Synchronous low-frequency brain activity, as measured by human EEG, has been implicated in both normal cognition and in disease states such schizophrenia. However, we still do not know whether changes in such rhythms directly alter neuronal information processing, or are merely epiphenomenal. To address this issue, we will measure how single and multi unit activity linked to task performance in non-human primates is altered by endogenous alpha rhythms, and how that activity is changed when alpha rhythms are directly modulated via closed-loop electrical stimulation. The proposal will offer a mechanistic explanation for the relationship between alpha rhythms, attention, and perceptual decision making and validate the potential of direct modulation of alpha rhythms as a therapeutic approach to attentional pathologies.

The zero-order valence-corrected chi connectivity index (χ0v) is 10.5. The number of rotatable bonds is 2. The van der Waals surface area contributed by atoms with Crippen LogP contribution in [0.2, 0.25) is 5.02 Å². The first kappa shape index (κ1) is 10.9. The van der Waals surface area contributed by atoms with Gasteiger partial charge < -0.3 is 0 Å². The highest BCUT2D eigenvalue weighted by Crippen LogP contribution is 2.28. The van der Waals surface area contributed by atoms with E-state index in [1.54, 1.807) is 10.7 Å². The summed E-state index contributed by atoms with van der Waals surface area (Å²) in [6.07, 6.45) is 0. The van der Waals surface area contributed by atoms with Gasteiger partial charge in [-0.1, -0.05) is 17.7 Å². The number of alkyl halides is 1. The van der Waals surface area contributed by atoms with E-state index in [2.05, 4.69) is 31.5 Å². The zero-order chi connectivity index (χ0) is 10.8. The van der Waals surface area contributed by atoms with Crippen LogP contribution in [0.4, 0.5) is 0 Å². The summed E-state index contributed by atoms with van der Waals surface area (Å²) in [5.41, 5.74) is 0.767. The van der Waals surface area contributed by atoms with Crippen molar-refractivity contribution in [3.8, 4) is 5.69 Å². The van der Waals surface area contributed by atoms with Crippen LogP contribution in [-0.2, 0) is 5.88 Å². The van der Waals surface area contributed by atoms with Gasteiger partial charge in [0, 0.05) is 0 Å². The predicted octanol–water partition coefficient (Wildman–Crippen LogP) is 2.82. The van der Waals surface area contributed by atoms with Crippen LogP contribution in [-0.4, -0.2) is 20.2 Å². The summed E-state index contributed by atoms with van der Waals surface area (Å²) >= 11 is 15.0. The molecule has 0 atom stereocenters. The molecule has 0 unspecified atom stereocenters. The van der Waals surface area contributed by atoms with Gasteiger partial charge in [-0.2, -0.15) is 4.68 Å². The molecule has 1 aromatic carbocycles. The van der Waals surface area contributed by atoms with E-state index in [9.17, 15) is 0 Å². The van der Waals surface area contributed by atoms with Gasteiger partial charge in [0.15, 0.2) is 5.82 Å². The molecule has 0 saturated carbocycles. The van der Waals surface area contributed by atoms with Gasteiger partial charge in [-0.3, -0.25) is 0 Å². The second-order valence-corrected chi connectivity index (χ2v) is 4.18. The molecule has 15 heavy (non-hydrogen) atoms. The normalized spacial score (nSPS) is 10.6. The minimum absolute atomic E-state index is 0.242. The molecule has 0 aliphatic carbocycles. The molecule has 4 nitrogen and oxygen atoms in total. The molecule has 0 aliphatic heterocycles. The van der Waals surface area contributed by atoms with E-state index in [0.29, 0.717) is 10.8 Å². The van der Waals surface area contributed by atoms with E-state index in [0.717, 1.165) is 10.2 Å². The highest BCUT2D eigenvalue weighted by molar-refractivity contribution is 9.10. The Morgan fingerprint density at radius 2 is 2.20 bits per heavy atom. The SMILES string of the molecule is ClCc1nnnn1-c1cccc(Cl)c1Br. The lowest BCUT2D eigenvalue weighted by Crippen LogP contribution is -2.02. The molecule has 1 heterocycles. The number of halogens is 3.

Low frequency rhythms in human brain activity have been studied for 90 years and correlated with changes in attention, perception, and memory. However, it is still unknown if these rhythms actually change how the brain processes information, and, if they do, what these changes are. Here we propose to answer these questions by ?rst examining how endogenous rhythms alter the processing of visual information at the single cell and population level, and then by directly modulating these rhythms with electrical stimulation.